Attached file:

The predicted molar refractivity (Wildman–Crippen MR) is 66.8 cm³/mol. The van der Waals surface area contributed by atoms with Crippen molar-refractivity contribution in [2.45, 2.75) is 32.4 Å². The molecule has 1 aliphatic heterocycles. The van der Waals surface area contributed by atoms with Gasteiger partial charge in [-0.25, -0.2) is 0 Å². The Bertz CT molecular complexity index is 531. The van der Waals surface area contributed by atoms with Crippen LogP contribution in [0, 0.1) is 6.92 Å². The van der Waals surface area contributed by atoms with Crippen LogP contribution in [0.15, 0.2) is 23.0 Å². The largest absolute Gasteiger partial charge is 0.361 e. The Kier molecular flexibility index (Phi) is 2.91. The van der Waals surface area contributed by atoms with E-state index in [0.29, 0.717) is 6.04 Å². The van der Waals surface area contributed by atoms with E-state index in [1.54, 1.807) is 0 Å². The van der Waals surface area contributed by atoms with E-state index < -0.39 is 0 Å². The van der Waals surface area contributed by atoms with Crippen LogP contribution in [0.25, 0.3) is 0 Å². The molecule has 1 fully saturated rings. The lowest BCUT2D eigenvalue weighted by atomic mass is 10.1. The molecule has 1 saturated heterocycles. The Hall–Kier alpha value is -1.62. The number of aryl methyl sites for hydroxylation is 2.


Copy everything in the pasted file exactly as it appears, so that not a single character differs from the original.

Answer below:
The predicted molar refractivity (Wildman–Crippen MR) is 66.8 cm³/mol. The van der Waals surface area contributed by atoms with Crippen molar-refractivity contribution in [2.45, 2.75) is 32.4 Å². The molecule has 1 aliphatic heterocycles. The van der Waals surface area contributed by atoms with Gasteiger partial charge in [-0.25, -0.2) is 0 Å². The Bertz CT molecular complexity index is 531. The van der Waals surface area contributed by atoms with Crippen LogP contribution in [0, 0.1) is 6.92 Å². The van der Waals surface area contributed by atoms with Crippen LogP contribution in [0.15, 0.2) is 23.0 Å². The largest absolute Gasteiger partial charge is 0.361 e. The Kier molecular flexibility index (Phi) is 2.91. The van der Waals surface area contributed by atoms with E-state index in [0.29, 0.717) is 6.04 Å². The van der Waals surface area contributed by atoms with E-state index in [1.54, 1.807) is 0 Å². The van der Waals surface area contributed by atoms with E-state index < -0.39 is 0 Å². The van der Waals surface area contributed by atoms with Crippen LogP contribution in [0.25, 0.3) is 0 Å². The molecule has 1 fully saturated rings. The lowest BCUT2D eigenvalue weighted by atomic mass is 10.1. The molecule has 1 saturated heterocycles. The Hall–Kier alpha value is -1.62. The number of aryl methyl sites for hydroxylation is 2.